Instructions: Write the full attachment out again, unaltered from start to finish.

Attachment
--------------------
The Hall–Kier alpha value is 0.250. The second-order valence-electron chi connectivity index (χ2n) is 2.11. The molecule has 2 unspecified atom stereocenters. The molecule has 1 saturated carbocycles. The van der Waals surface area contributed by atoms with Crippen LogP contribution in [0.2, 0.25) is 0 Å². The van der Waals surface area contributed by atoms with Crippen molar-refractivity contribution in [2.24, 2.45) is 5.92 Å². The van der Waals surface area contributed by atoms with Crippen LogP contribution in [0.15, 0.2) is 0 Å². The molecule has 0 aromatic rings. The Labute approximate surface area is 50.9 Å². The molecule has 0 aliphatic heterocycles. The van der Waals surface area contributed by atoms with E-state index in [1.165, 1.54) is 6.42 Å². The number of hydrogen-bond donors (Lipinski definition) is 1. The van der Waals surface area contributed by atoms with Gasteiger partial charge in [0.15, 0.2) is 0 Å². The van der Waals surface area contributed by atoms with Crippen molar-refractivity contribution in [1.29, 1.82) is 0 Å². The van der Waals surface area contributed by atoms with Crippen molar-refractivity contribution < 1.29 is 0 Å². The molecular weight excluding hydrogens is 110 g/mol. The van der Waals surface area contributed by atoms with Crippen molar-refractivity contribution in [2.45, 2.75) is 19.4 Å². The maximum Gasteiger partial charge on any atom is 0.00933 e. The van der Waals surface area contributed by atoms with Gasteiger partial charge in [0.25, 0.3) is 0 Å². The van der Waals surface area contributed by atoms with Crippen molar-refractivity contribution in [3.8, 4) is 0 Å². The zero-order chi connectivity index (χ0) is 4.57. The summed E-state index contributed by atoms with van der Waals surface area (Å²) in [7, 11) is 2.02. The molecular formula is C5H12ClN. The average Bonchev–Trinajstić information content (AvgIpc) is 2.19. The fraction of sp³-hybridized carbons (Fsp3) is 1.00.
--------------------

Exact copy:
The Hall–Kier alpha value is 0.250. The second-order valence-electron chi connectivity index (χ2n) is 2.11. The molecule has 2 unspecified atom stereocenters. The molecule has 1 saturated carbocycles. The van der Waals surface area contributed by atoms with Crippen LogP contribution in [0.2, 0.25) is 0 Å². The van der Waals surface area contributed by atoms with Crippen molar-refractivity contribution in [2.24, 2.45) is 5.92 Å². The van der Waals surface area contributed by atoms with Crippen LogP contribution in [0.15, 0.2) is 0 Å². The molecule has 0 aromatic rings. The Labute approximate surface area is 50.9 Å². The molecule has 0 aliphatic heterocycles. The van der Waals surface area contributed by atoms with E-state index in [1.165, 1.54) is 6.42 Å². The number of hydrogen-bond donors (Lipinski definition) is 1. The van der Waals surface area contributed by atoms with Gasteiger partial charge in [0.15, 0.2) is 0 Å². The van der Waals surface area contributed by atoms with Crippen molar-refractivity contribution in [1.29, 1.82) is 0 Å². The van der Waals surface area contributed by atoms with Crippen molar-refractivity contribution < 1.29 is 0 Å². The molecular weight excluding hydrogens is 110 g/mol. The van der Waals surface area contributed by atoms with Crippen molar-refractivity contribution in [2.45, 2.75) is 19.4 Å². The maximum Gasteiger partial charge on any atom is 0.00933 e. The van der Waals surface area contributed by atoms with Gasteiger partial charge in [0.25, 0.3) is 0 Å². The van der Waals surface area contributed by atoms with Crippen molar-refractivity contribution in [3.8, 4) is 0 Å². The zero-order chi connectivity index (χ0) is 4.57. The summed E-state index contributed by atoms with van der Waals surface area (Å²) in [7, 11) is 2.02. The molecular formula is C5H12ClN. The average Bonchev–Trinajstić information content (AvgIpc) is 2.19. The fraction of sp³-hybridized carbons (Fsp3) is 1.00.